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Review: Glenmorangie Nectar D’Or, Quinta Ruban, and Lasanta (2019)

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If you think you’ve seen some changes in Glenmorangie’s mainline bottles lately, you aren’t imagining things. The Highland distillery has indeed shaken up three expressions at the core of its lineup, the trio which makes up the so-called Extra Matured Range. There are a lot of changes in the mix, so pay close attention to the details:

Glenmorangie’s 12-year-old Port Cask Finish, known as The Quinta Ruban, will now be aged for an additional two years and become a 14-year-old expression.  The extra two years of maturation brings out even deeper flavors of Seville orange and dark chocolate for a bolder, velvety whisky. The cask selection and the finishing process remain the same. In addition, the packaging will change from black to green, giving the new 14-year-old whisky better on-shelf stand out for browsing whisky lovers.

Simultaneously, Glenmorangie Nectar D’Or will transition from a 12-year-old whisky to a non-age stated expression, retaining all the sumptuously sweet flavors that come from its highly-prized rare Sauternes cask finish. Glenmorangie’s 12-year-old Sherry Cask Finish, The Lasanta, remains the spicy, rich whisky, which is enjoyed and awarded around the world.

“As part of the continuing appraisal of Glenmorangie’s range of whiskies, we believe whisky lovers will appreciate our popular Quinta Ruban expression even more with an additional two years of maturation,” explains Dr. Bill Lumsden, Glenmorangie’s Director of Whisky Creation, Distilling & Whisky Stocks. “The Quinta Ruban will be aged for at least 14 years – spending at least ten years in bourbon casks before being finished in port casks for flavors of berries and nutmeg entwined with mint chocolate and Seville orange.”

So, to summarize: Quinta Ruban is moving from 12 to 14 years old. Nectar D’Or is losing its age statement altogether. Lasanta is not changing aside from some tweaks to packaging. Today we look at the new, 2019 bottlings for all three of them. Thoughts follow.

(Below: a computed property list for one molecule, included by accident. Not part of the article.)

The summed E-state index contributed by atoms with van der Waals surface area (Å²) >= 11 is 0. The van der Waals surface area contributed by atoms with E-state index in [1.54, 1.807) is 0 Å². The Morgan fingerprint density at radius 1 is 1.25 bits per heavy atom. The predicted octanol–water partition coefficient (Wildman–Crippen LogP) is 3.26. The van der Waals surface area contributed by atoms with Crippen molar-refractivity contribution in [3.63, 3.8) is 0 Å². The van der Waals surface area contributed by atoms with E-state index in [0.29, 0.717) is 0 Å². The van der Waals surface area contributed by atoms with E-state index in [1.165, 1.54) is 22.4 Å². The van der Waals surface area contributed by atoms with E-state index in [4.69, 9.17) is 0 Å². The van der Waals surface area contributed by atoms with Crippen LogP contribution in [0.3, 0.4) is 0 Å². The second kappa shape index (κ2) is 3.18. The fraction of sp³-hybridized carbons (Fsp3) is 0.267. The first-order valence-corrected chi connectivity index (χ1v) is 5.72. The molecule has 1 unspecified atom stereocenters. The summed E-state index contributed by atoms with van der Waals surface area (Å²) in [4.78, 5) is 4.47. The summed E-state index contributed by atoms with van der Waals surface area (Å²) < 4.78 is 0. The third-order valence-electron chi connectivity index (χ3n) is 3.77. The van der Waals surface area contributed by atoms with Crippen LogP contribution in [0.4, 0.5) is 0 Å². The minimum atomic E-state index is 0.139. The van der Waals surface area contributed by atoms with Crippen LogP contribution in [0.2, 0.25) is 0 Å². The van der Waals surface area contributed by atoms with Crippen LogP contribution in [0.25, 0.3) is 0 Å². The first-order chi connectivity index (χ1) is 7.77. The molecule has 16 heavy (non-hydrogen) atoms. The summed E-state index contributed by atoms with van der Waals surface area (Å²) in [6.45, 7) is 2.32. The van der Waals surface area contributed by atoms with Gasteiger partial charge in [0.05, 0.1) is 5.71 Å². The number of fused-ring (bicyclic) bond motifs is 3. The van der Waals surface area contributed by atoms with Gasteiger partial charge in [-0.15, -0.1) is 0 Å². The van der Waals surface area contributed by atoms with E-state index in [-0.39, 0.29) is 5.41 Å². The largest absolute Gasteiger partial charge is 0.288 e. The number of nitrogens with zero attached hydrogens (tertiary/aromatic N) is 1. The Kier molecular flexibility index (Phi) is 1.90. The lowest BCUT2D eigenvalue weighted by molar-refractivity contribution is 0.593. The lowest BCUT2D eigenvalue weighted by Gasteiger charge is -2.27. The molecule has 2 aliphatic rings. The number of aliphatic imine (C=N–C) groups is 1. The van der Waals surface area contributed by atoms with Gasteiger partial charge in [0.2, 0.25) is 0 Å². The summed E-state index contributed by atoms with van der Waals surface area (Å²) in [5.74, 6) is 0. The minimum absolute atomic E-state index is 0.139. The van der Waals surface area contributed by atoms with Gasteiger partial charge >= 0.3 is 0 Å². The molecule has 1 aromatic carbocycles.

Glenmorangie Nectar D’Or Sauternes Cask Finish (2019) – No age statement rendition. This has always been Glenmorangie’s most opulent, silky, seductive whisky, loaded up with fruit and sunlight. It’s still gorgeous to look at, a sunny gold color that is immediately inviting. The nose kicks off with a hint of golden raisin but it quickly takes a surprising right turn, showcasing a wealth of nuts that includes hazelnuts, almonds, and peanut butter. The palate is, again, quite heavy on nutty notes, with a bold, fresh peanut butter character initially dominating. The body turns sweet and more cereal-focused from there, with a distinct honey character atop a malty, grassy element. The finish is long and rolling and again quite nutty, though the honey elements linger along with just a hint of saline. I have to say this experience was entirely unexpected, as the Sauternes finish never materializes in the expected manner. Nevertheless, it’s still a fun whisky to drink… provided you’re into nuts. 92 proof. B+ / $60

Glenmorangie Quinta Ruban Port Cask Finish 14 Years Old (2019) – Two extra years in barrel have really given Quinta Ruban something special, something new that wasn’t there before. Rich and raisiny on the nose, the whisky offers more subdued aromas of sandalwood and a touch of chocolate. There’s an ample barrel char note throughout here, and it spills over to the palate, where we find elements of toasted bread, raisiny Port, tannic (dry) red wine, and a light note of smoky bacon. The sweetness grows stronger with time in glass, and the chocolate notes build as the finish approaches. Soothing and well balanced on the whole, the tannic/smoky quality is a strange diversion, but the overall impact is otherwise quite a delight. 92 proof. A- / $50

Glenmorangie Lasanta Sherry Cask Finish 12 Years Old (2009) – Sultry and intense, Lasanta’s time in oloroso and Pedro Ximénez sherry casks give it a smoldering quality that evokes aromas of spice market, Turkish rug shops, eucalyptus, and cedar. The palate doesn’t overly deviate, folding in a stronger menthol quality on top of the heavy wood influence and a clearer, citrusy sherry character. The whisky never lets up, growing more and more pungent with time in glass, the power of the wood growing immense, the citrus notes building to a crescendo on the finish — which (following the theme) also develops an almond and hazelnut note. The whisky drinks with more heat than its abv would indicate, and water is more appropriate — and more helpful — here than on any of the above expressions. Even with a drop or two of water, it’s still a sherry-heavy beast. In a good way. 86 proof. A- / $48

glenmorangie.com

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Christopher Null

Christopher Null is the founder and editor in chief of Drinkhacker. A veteran writer and journalist, he also operates Null Media, a bespoke content company.

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